The surprising ways little social interactions affect your health

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Greeting neighbours or gossiping with a colleague can boost your health and well-being, but coronavirus lockdowns are putting that in jeopardy. Here’s how to stay connected

Health

12 August 2020

By David Robson

AT THE beginning of the UK lockdown, I woke each morning with a feeling of impending doom. I was scared about covid-19, of course, but also worried about isolation. How would I cope without seeing friends and family? How could I perform my job as a journalist if I couldn’t meet people?
These weren’t baseless fears. In recent decades, a raft of research has shown that individuals with richer social worlds tend to have better mental well-being and lower stress, and to perform better at work. Missing out on our interactions with friends, colleagues and even shopkeepers can have a surprisingly powerful impact on our health.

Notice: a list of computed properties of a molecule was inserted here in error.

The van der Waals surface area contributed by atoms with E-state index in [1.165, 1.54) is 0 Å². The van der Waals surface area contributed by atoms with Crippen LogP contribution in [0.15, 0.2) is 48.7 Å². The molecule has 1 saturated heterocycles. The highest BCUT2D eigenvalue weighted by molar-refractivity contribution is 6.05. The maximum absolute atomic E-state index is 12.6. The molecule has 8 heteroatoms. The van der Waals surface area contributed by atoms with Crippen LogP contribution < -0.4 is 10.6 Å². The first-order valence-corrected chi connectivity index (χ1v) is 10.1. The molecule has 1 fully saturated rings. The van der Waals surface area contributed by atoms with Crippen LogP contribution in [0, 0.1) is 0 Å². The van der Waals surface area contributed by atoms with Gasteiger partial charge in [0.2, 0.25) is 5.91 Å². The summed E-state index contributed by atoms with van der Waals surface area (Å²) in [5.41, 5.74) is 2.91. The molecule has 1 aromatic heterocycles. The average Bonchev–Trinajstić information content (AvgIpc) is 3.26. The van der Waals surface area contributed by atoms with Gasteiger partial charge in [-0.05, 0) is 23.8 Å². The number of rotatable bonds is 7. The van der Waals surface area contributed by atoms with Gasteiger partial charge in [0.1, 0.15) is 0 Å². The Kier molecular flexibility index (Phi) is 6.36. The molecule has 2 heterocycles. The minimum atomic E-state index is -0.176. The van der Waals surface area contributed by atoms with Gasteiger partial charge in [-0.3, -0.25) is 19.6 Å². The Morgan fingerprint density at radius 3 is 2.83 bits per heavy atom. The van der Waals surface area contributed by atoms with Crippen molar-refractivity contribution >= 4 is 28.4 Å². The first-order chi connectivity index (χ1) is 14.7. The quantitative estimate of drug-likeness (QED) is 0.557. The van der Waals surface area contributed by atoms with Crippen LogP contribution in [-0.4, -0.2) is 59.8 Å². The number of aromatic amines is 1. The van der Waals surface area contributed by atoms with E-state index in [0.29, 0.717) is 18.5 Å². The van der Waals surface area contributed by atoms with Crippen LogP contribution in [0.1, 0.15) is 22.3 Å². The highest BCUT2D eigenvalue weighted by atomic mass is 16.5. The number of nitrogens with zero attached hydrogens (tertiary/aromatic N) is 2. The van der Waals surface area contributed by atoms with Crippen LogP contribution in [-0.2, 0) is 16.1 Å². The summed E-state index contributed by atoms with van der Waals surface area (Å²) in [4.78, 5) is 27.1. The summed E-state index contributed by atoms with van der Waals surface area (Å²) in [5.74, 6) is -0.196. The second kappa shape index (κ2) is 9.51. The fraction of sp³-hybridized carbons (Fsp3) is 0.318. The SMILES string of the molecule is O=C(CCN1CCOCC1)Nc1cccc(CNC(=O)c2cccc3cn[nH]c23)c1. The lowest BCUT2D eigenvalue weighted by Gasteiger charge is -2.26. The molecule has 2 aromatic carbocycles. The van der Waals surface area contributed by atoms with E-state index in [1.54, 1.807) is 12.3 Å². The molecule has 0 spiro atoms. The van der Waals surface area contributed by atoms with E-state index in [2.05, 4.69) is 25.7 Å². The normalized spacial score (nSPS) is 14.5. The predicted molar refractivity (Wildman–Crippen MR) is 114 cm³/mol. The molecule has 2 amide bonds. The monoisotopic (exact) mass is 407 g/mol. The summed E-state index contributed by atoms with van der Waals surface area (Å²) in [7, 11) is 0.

WhatsApp conversations and Zoom “parties” have helped me to maintain a sense of connection, but these tools can’t replace aspects of interaction – like social touches and impromptu chats by the water cooler – that can boost mood and strengthen relationships.
Microsoft CEO Satya Nadella suggested as much in a recent interview with The New York Times. Although he felt the shift to digital interactions was going relatively smoothly, he wondered if we were burning through the “social capital” built up over years. He suspected that social bonds might start to evaporate. “What I miss is when you walk into a physical meeting, you are talking to the person that is next to you, you’re able to connect with them for the two minutes before and after,” he said.
“A wealth of studies have shown that high ‘social capital’ enhances our quality of life”
As many of us continue to work remotely, the long-term effects of social distancing could be serious. What can …

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